"Slow crystallization" experiment
How to grow sodium thiosulfate crystal in test-tube
Winter draws marvellous icy patterns on windows! Shall we try to recreate such a beauty in a test tube?
Observe safety measures when working with open fire and hot objects. Use only special glassware meant for heating.
Reagents and equipment
- sodium thiosulfate pentahydrate (Na₂S₂O₃*5H₂O)
- a test tube
- a stand
- a gas burner.
Using a gas burner, heat sodium thiosulfate pentahydrate in a special glass test tube, until all the crystals disappear. Once the obtained solution cools down, throw in there a little crystal of sodium thiosulfate pentahydrate. Watch a slow crystallization!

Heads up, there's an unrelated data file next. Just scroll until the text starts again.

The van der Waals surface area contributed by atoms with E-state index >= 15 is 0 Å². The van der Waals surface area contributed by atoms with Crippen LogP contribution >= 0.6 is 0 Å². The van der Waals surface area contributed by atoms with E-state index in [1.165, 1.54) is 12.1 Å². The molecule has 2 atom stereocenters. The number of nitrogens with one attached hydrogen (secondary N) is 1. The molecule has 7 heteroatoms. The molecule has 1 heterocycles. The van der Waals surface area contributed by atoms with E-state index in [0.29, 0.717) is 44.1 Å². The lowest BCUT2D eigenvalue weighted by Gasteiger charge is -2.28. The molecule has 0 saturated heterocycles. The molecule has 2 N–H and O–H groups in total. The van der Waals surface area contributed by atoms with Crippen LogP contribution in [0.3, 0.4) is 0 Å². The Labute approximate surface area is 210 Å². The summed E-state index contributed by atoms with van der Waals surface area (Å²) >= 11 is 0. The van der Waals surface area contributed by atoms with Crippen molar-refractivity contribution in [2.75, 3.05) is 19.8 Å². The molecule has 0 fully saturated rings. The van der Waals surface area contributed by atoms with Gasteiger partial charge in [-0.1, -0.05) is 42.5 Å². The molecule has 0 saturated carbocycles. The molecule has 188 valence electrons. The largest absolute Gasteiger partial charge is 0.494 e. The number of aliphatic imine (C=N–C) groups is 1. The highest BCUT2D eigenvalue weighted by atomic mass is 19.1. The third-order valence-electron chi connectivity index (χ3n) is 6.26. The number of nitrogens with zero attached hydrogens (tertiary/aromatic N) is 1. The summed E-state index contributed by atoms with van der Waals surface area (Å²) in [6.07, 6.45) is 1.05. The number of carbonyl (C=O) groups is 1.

Upon heating, sodium thiosulfate dissolves in its own water of crystallization — i.e. water that is already present in the structure of the salt crystals (Na₂S₂O₃*5H₂O). Once cooled down, the solution becomes oversaturated, i.e. now it contains more solid compound than it “comfotably” can at that temperature (room temperature, in our case). Such solutions are unstable, and excessive amount of dissolved sodium thiosulfate tends to “escape” the solution. Any external action may lead to its crystallization, whether it’s a dust particle, a knock on a test tube or a tiny salt crystal. Because of a high viscosity of the solution, its crystallization proceeds slowly.